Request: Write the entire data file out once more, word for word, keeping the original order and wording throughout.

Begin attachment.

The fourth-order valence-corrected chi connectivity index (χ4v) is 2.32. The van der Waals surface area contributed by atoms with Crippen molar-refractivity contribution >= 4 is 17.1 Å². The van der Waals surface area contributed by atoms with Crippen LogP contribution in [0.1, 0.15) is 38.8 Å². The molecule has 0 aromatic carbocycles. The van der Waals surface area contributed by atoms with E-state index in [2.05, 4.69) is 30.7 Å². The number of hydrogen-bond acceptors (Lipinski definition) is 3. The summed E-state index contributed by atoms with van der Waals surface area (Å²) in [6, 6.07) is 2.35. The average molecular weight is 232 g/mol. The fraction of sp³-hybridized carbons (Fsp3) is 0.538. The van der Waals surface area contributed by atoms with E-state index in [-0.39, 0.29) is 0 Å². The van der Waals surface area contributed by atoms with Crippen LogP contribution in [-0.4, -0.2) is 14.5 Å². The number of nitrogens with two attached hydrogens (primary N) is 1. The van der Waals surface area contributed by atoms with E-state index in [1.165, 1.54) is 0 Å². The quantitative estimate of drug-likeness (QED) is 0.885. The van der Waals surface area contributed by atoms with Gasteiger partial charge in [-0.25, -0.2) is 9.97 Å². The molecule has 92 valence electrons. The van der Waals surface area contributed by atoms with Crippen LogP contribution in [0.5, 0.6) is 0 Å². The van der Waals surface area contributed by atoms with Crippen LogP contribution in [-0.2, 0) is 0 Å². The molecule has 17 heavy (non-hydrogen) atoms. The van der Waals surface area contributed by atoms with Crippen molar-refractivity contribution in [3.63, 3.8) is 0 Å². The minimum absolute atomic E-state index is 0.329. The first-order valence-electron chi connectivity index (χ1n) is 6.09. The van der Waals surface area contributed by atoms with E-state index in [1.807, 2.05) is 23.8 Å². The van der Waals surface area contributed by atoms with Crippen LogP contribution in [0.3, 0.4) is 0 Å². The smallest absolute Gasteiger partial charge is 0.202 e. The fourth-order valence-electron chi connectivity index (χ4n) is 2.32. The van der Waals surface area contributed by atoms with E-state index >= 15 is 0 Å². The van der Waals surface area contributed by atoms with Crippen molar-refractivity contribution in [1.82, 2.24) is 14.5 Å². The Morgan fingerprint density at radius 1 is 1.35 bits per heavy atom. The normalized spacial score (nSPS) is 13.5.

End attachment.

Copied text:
The fourth-order valence-corrected chi connectivity index (χ4v) is 2.32. The van der Waals surface area contributed by atoms with Crippen molar-refractivity contribution >= 4 is 17.1 Å². The van der Waals surface area contributed by atoms with Crippen LogP contribution in [0.1, 0.15) is 38.8 Å². The molecule has 0 aromatic carbocycles. The van der Waals surface area contributed by atoms with E-state index in [2.05, 4.69) is 30.7 Å². The number of hydrogen-bond acceptors (Lipinski definition) is 3. The summed E-state index contributed by atoms with van der Waals surface area (Å²) in [6, 6.07) is 2.35. The average molecular weight is 232 g/mol. The fraction of sp³-hybridized carbons (Fsp3) is 0.538. The van der Waals surface area contributed by atoms with E-state index in [-0.39, 0.29) is 0 Å². The van der Waals surface area contributed by atoms with Crippen LogP contribution in [-0.4, -0.2) is 14.5 Å². The number of nitrogens with two attached hydrogens (primary N) is 1. The van der Waals surface area contributed by atoms with E-state index in [1.165, 1.54) is 0 Å². The quantitative estimate of drug-likeness (QED) is 0.885. The van der Waals surface area contributed by atoms with Gasteiger partial charge in [-0.25, -0.2) is 9.97 Å². The molecule has 92 valence electrons. The van der Waals surface area contributed by atoms with Crippen LogP contribution in [0.5, 0.6) is 0 Å². The van der Waals surface area contributed by atoms with Crippen LogP contribution in [-0.2, 0) is 0 Å². The molecule has 17 heavy (non-hydrogen) atoms. The van der Waals surface area contributed by atoms with Crippen molar-refractivity contribution in [3.63, 3.8) is 0 Å². The minimum absolute atomic E-state index is 0.329. The first-order valence-electron chi connectivity index (χ1n) is 6.09. The van der Waals surface area contributed by atoms with E-state index in [1.807, 2.05) is 23.8 Å². The van der Waals surface area contributed by atoms with Crippen LogP contribution in [0.3, 0.4) is 0 Å². The smallest absolute Gasteiger partial charge is 0.202 e. The fourth-order valence-electron chi connectivity index (χ4n) is 2.32. The van der Waals surface area contributed by atoms with E-state index >= 15 is 0 Å². The van der Waals surface area contributed by atoms with Crippen molar-refractivity contribution in [1.82, 2.24) is 14.5 Å². The Morgan fingerprint density at radius 1 is 1.35 bits per heavy atom. The normalized spacial score (nSPS) is 13.5.